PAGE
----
Multivariate heatmap matrices are often used by scientists to analyze data. Rather than using them by themselves, similar to the examples that I’ve shown, however, they tend to use heatmaps in combination with a complementary display called a dendogram. Despite the fancy name, a dendogram simply organizes the entities hierarchically, based on similar multivariate profiles, displayed as a tree structure. Figure 6 shows an example of the employee satisfaction data that we’ve been reviewing, this time as a combined dendograms and heatmap.
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Figure 6: A heatmap that has been hierarchically organized by a dendogram on the left.
Employees who are linked together at the lower levels of the hierarchical tree (the smaller clusters on the right) are very similar in their multivariate profiles, and their similarities become more generalized and as you proceed up the hierarchy (the larger clusters on the left). Scientists who use these displays are statistically sophisticated and have spent a great deal of time learning to read them. There are many statistical means to choose from when determining how items should be clustered into similar profiles, which must be understood to use this kind of display effectively. This type of analysis is usually reserved for the statistical elite, not most of us who are simply trying to make sense of business information.
Whenever color is used to encode quantitative values, a few simple rules should be followed to make the display understandable. Primarily, you must understand that we don’t perceive a rainbow of hues quantitatively. Which is greater: orange, blue, green, red, black, or purple? If you’ve memorized the color spectrum arranged in order of wavelength, with much practice you could use that knowledge to interpret differences in quantitative values that have been encoded across a spectrum of hues, but this isn’t easy and certainly isn’t intuitive. Two basic methods of encoding continuous quantitative values work well for heatmaps. The first, sometimes called a sequential scale, consists of a single hue expressed as a gradient that varies from light to dark or pale to fully saturated, which is what I’ve been using in the examples so far. We can easily and intuitively perceive a gradient of color intensity as a range of continuous quantitative values.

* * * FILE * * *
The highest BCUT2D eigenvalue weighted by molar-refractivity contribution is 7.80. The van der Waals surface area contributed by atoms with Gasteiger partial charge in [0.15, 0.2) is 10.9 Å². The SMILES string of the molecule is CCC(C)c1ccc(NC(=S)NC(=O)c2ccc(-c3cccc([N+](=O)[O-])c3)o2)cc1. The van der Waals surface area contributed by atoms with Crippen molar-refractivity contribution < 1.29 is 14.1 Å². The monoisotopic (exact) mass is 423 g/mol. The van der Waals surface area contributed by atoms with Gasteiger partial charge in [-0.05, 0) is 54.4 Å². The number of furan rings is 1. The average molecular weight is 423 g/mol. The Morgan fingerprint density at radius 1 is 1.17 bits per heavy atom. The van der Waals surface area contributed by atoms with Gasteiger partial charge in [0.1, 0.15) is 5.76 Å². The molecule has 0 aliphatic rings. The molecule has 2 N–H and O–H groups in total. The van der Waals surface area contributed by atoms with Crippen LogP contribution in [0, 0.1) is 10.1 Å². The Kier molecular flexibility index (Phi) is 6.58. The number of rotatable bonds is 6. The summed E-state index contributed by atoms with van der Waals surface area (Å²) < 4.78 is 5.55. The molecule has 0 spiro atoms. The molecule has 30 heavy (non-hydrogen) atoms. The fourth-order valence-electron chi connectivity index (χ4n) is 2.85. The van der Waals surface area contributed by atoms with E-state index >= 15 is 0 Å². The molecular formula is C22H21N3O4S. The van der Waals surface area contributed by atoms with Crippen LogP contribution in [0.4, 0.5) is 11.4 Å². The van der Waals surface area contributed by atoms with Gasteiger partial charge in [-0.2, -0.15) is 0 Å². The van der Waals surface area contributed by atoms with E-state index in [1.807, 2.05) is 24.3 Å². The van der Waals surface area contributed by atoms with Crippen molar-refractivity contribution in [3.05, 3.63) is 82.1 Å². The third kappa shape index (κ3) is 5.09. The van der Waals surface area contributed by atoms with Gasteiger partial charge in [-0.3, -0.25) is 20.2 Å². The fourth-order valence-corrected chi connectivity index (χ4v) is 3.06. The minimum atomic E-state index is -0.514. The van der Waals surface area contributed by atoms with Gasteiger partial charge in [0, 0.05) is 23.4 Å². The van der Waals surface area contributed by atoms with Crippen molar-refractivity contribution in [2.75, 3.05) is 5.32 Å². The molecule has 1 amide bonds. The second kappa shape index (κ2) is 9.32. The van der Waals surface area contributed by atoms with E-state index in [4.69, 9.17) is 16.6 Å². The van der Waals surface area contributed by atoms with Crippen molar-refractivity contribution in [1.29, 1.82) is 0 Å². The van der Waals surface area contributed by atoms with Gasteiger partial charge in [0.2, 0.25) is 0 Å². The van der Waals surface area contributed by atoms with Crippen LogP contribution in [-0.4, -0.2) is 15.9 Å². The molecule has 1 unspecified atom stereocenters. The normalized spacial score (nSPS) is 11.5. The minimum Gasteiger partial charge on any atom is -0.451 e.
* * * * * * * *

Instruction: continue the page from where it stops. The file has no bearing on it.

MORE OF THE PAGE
The other method, sometimes called a diverging scale, consists of two hues, with a neutral color such as gray in between, with each hue expressed as a range of intensity from light to dark or pale to fully saturated. This method is useful when a range of quantitative values is logically divided into two groups, such as negative and positive values with zero in the middle (for example, positive and negative profits). Figure 7 illustrates a diverging scale that could be used on a heatmap.
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Figure 7: This diverging color scale could be used to encode negative values in red and positive values in blue.
Logical breakpoints in a range of quantitative values other than negative and positive numbers can be encoded using a diverging scale, such as the number of manufacturing defects that range above or below average or the performance of salespeople that exceeds or falls below quota.
How well does a heatmap work for multivariate analysis compared to parallel coordinates, which we examined last month? I haven’t tried to compare the effectiveness of these two approaches in an empirical manner, so I cannot state a firm opinion, but I can make a few tentative observations. Figure 8 shows the same set of data that we’ve been examining, now displayed as parallel coordinates.
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Figure 8: A parallel coordinates display of the employee satisfaction data.
In this display, each employee’s rating of working conditions has been encoded as the color intensity of the line, ranging from light for the lowest rating through dark for the highest rating. For each of the quantitative variables (the five vertical axes), the position where the line intersects the axis corresponds to the value, with the bottom-most point representing the lowest value and the top-most point representing the highest. How do you think the parallel coordinates display compares to the heatmap?
Here are two observations regarding this comparison:
The problem of occlusion in a parallel coordinates display can be reduced by dividing the data into a series of separate parallel coordinates graphs, such as shown in Figure 9, which separates each rating of working conditions into its own graph.
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Figure 9: A series of parallel coordinates graphs – one for each rating of working conditions.
Displayed in this manner, the one advantage that a heatmap seems to offer when compared to parallel coordinates is considerably diminished, resulting in a display that exhibits clearer multivariate patterns that can be more easily compared. Given empirical evidence to the contrary or examples of heatmap displays that offer advantages unfamiliar to me, I could certainly be persuaded to change my opinion, but for now I see an advantage in using parallel coordinates for the analysis of multivariate business data by people who are not highly trained statisticians.
In next month’s article in this series, we will examine an approach to multivariate analysis that encodes a set of variables in the form of a glyph – an object that consists of multiple parts, each of which represents a separate variable combined to display an entire multivariate profile.
Recent articles by Stephen Few